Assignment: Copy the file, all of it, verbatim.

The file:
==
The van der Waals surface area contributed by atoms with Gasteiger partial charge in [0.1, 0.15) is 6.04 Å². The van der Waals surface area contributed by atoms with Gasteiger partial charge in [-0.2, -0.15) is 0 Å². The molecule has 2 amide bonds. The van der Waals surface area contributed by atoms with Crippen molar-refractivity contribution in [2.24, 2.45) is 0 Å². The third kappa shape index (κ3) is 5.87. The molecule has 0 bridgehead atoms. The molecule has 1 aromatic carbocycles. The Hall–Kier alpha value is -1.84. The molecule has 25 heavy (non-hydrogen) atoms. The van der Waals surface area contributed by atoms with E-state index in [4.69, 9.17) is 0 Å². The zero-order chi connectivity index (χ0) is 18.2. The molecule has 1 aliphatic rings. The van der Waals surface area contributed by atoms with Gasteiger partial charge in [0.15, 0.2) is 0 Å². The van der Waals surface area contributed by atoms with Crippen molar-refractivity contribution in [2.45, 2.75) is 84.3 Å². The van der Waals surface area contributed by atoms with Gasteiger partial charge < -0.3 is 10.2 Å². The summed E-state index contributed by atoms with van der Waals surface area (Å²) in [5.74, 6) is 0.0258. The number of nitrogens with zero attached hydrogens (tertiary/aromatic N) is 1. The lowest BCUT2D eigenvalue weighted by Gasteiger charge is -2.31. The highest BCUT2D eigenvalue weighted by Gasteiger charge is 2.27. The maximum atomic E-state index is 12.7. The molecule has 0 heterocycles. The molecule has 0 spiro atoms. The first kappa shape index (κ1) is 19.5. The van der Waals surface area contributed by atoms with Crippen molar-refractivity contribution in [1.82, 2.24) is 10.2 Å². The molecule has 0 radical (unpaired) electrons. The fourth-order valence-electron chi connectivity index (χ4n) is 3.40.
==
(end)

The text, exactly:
The van der Waals surface area contributed by atoms with Gasteiger partial charge in [0.1, 0.15) is 6.04 Å². The van der Waals surface area contributed by atoms with Gasteiger partial charge in [-0.2, -0.15) is 0 Å². The molecule has 2 amide bonds. The van der Waals surface area contributed by atoms with Crippen molar-refractivity contribution in [2.24, 2.45) is 0 Å². The third kappa shape index (κ3) is 5.87. The molecule has 0 bridgehead atoms. The molecule has 1 aromatic carbocycles. The Hall–Kier alpha value is -1.84. The molecule has 25 heavy (non-hydrogen) atoms. The van der Waals surface area contributed by atoms with E-state index in [4.69, 9.17) is 0 Å². The zero-order chi connectivity index (χ0) is 18.2. The molecule has 1 aliphatic rings. The van der Waals surface area contributed by atoms with Gasteiger partial charge in [0.15, 0.2) is 0 Å². The van der Waals surface area contributed by atoms with Crippen molar-refractivity contribution in [2.45, 2.75) is 84.3 Å². The van der Waals surface area contributed by atoms with Gasteiger partial charge < -0.3 is 10.2 Å². The summed E-state index contributed by atoms with van der Waals surface area (Å²) in [5.74, 6) is 0.0258. The number of nitrogens with zero attached hydrogens (tertiary/aromatic N) is 1. The lowest BCUT2D eigenvalue weighted by Gasteiger charge is -2.31. The highest BCUT2D eigenvalue weighted by Gasteiger charge is 2.27. The maximum atomic E-state index is 12.7. The molecule has 0 heterocycles. The molecule has 0 spiro atoms. The first kappa shape index (κ1) is 19.5. The van der Waals surface area contributed by atoms with Crippen molar-refractivity contribution in [1.82, 2.24) is 10.2 Å². The molecule has 0 radical (unpaired) electrons. The fourth-order valence-electron chi connectivity index (χ4n) is 3.40.